Yesterday, she shared this interesting b/w photo of a woman fishing. The image got me thinking about who took the photo and who is watching her fish, and I came up with this poem:

“There’s some metaphor at work here,”
the first whispered to the other,
who lounged against the rotting log,
watching, waiting, wondering.
“Oh,” the second replied, handing the first
a sandwich she had made for them to savor
while she fished solo from the rock,
“and what is that?”
The first took a thoughtful bite, and leaned back,
eyes scanning the sky
as the sound of the line from her pole
zinged its way into his mind.
“I don’t rightly know,” he admitted,
“but surely there is a metaphor swimming in that river.”
The second nodded,
“And if anyone will catch it,
it will be her.”
The two men sat up now, dazzled by her expertise
as she pulled and twisted the pole,
the lure sliding and slinking along the water’s surface,
guiding the fish towards her
through some unspoken magic that neither the fish
nor the men,
nor even the father who had once taught her,
could even begin to fathom,
and then, as was her want, she let them all go,
set them loose,
so she could walk home alone, and free,
without their thoughts and talk crowding her head.

I am also doing some podcasting with Vocaroo, which is a free no-registration podcasting site. Here is the podcast for this poem:

Record and upload voice >>

Peace (in poetry),


Serendipidous Poetry: NY Times Haiku

ny times haiku
What do you make of this? This site uses software analysis on articles in the New York Times to generate haiku poetry. It’s pretty fascinating to think about that idea of accidental poetry culled from the newspaper.

From the site:

How does our algorithm work? It periodically checks the New York Times home page for newly published articles. Then it scans each sentence looking for potential haikus by using an electronic dictionary containing syllable counts. We started with a basic rhyming lexicon, but over time we’ve added syllable counts for words like “Rihanna” or “terroir” to keep pace with the broad vocabulary of The Times.

Not every haiku our computer finds is a good one. The algorithm discards some potential poems if they are awkwardly constructed and it does not scan articles covering sensitive topics. Furthermore, the machine has no aesthetic sense. It can’t distinguish between an elegant verse and a plodding one. But, when it does stumble across something beautiful or funny or just a gem of a haiku, human journalists select it and post it on this blog.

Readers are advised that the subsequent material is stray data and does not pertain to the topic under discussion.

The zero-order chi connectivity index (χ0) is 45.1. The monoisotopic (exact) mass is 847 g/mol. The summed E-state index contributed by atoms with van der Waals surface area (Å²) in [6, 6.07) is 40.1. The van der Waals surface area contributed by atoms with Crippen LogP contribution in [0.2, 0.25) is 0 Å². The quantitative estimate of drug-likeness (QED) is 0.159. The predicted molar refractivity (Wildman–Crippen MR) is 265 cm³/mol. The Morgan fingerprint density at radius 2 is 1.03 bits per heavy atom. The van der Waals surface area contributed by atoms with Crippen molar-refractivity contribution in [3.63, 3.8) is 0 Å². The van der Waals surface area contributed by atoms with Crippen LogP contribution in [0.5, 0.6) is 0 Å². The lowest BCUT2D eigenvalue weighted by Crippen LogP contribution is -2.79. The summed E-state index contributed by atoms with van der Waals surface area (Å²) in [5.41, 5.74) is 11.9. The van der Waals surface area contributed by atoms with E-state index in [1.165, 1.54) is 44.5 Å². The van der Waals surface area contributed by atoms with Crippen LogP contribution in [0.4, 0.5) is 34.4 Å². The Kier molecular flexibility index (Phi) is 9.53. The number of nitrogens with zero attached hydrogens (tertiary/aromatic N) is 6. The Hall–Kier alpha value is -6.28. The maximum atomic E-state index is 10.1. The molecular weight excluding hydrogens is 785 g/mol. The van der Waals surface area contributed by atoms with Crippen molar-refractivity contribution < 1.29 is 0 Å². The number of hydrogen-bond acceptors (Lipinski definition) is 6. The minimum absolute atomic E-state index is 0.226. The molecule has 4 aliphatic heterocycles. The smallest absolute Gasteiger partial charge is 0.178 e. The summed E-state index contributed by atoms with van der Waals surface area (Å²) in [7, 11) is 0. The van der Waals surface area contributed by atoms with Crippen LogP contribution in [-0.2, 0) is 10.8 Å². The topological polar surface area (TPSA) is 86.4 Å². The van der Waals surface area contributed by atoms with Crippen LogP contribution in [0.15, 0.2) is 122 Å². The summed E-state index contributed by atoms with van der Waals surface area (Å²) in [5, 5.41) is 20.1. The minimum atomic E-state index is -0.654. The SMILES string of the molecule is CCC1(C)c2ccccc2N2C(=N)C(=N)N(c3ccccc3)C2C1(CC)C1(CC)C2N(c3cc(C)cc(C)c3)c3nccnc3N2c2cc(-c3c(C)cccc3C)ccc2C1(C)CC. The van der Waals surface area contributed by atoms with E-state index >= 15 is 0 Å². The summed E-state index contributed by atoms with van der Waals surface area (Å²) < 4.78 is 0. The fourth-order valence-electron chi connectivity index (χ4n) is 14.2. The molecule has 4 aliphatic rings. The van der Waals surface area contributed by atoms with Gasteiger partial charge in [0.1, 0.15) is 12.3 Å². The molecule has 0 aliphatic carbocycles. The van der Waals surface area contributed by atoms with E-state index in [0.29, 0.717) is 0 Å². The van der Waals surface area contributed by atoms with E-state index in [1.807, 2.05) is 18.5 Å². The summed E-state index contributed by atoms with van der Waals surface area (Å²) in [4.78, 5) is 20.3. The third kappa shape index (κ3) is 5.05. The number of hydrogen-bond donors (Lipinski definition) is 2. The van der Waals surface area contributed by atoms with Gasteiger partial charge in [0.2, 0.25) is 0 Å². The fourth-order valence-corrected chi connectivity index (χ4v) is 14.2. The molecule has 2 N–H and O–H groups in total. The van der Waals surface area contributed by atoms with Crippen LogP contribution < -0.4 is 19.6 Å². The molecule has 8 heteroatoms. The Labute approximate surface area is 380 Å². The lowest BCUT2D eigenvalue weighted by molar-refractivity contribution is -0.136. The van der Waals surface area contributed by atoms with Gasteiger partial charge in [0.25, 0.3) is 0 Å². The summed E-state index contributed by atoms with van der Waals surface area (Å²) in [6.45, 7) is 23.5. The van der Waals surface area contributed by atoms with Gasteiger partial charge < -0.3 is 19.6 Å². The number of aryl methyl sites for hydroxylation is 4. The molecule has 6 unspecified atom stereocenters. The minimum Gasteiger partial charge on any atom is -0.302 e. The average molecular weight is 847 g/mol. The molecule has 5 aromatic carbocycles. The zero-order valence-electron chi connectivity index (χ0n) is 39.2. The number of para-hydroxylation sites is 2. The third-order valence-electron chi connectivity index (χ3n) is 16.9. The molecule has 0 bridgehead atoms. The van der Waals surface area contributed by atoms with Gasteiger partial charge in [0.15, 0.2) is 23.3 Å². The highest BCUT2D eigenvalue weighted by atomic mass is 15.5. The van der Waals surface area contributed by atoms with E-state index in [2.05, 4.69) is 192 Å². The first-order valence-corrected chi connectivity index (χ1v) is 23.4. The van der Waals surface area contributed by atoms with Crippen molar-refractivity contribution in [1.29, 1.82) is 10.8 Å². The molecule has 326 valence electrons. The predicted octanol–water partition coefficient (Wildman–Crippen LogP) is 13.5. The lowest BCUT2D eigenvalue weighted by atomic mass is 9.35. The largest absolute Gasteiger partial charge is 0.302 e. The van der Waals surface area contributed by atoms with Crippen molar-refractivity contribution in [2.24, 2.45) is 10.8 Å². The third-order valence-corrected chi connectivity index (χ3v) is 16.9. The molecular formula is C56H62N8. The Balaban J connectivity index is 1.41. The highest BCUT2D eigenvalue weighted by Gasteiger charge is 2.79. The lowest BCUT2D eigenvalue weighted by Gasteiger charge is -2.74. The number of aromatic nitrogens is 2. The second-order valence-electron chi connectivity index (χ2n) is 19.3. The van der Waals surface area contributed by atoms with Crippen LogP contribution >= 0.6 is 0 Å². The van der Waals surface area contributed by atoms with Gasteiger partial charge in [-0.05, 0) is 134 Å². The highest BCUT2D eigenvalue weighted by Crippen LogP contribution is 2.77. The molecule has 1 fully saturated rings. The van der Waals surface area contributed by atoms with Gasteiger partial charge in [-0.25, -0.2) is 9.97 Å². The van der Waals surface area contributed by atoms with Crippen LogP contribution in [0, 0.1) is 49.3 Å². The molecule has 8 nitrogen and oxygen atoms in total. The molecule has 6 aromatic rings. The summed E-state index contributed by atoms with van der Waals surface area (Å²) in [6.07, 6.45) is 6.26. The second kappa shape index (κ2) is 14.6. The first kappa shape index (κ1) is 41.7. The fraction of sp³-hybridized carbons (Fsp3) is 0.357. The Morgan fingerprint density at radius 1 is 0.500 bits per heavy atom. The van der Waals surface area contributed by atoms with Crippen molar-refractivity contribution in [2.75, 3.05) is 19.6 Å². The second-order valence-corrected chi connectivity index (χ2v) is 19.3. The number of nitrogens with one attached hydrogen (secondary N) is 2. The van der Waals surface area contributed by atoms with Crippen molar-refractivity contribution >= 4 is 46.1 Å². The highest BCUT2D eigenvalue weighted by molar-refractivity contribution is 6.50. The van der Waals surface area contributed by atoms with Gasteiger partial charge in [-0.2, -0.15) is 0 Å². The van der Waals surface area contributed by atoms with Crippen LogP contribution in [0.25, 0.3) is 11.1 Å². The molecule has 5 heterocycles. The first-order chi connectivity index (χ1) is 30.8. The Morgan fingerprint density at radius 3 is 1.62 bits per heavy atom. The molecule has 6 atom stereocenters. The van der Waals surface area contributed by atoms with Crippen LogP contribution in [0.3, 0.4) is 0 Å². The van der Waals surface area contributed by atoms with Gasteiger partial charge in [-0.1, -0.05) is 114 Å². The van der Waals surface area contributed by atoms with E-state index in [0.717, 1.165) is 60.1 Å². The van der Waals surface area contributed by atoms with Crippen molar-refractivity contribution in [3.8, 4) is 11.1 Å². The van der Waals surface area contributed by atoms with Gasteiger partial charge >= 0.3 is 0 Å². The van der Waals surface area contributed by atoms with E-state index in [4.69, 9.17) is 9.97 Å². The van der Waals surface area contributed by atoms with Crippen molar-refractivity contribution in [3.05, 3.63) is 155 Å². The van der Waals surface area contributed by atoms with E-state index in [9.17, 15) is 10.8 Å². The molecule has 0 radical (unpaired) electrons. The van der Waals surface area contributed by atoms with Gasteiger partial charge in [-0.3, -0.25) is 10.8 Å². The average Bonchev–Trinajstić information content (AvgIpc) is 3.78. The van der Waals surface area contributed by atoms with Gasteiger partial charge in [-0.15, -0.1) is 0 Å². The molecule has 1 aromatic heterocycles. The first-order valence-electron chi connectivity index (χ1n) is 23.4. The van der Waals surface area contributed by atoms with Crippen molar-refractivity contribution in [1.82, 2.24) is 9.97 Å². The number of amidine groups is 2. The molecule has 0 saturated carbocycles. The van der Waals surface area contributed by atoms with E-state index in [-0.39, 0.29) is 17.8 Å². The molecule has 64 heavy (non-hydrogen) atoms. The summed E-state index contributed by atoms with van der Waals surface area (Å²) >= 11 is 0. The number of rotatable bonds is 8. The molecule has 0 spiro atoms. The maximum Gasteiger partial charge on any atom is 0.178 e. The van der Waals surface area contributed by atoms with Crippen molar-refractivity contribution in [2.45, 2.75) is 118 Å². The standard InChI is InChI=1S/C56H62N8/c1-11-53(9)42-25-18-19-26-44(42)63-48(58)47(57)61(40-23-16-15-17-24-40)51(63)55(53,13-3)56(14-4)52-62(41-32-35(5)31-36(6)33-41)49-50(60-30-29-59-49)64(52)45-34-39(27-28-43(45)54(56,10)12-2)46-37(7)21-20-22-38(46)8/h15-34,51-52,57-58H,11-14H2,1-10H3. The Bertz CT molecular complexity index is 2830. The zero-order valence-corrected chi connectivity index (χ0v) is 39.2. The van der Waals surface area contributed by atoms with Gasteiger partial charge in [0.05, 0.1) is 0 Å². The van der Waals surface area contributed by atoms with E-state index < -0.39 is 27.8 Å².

— from Times Haiku

Peace (in automated poetry),



Poems with Bud: Crunching on Halos

I am writing poems this month with Bud the Teacher (and also, periodically with Mary Lee over at A Year of Reading). This morning, Bud had a cupcake theme, and it reminded me of our son, who eats the wrapper off the cupcakes, too.

I watched her eat the whole wrapper of the cupcake,

chewing slowly on the paper,

eyes closed, as if in rapturous delight

of the memories of the angels in the cake,

crunching on halos.


When she swallowed, she gulped for air

as if the savoring took more out of her than expected,

but she smiled at me,

as if noticing her audience for the first time,

and almost apologetically, whispered,

“It’s been years …”

And the podcast:

Peace (in the cake),

Quidditch Artwork Video

I went around quickly yesterday morning to shoot some video of some of the banners that each of the four sixth grade classes have been working on for our Quidditch tournament this coming week. I love how we integrate art and writing and dance/music and other areas into the whole Quidditch event.

Peace (in the Q),
PS — this is how we play:


Poems with Bud: Leaving the Code

Bud posted an image of a QR code this morning for his poetry prompt. It may be that the QR means something but I looked at it simply as an image, only, and noticed that three of the corners had boxes. One corner did not. And it led me to this poem.

You went missing when they made the code –

The vacant corner

in the bottom of file

Upsetting the symmetry

of the Quick Response stamp


and the three of us sat, waiting,

we wondered why we there, too,

and if perhaps your act of defiance

wasn’t another digital signal to us


to move along

to steal back our data while we could

and leave this place

just another empty space


so that imagination could fill it in

with stories and poems and drawings

instead of cold information that never caught

who we were anyway.

We left …

And the podcast:

Peace (in and out of the code),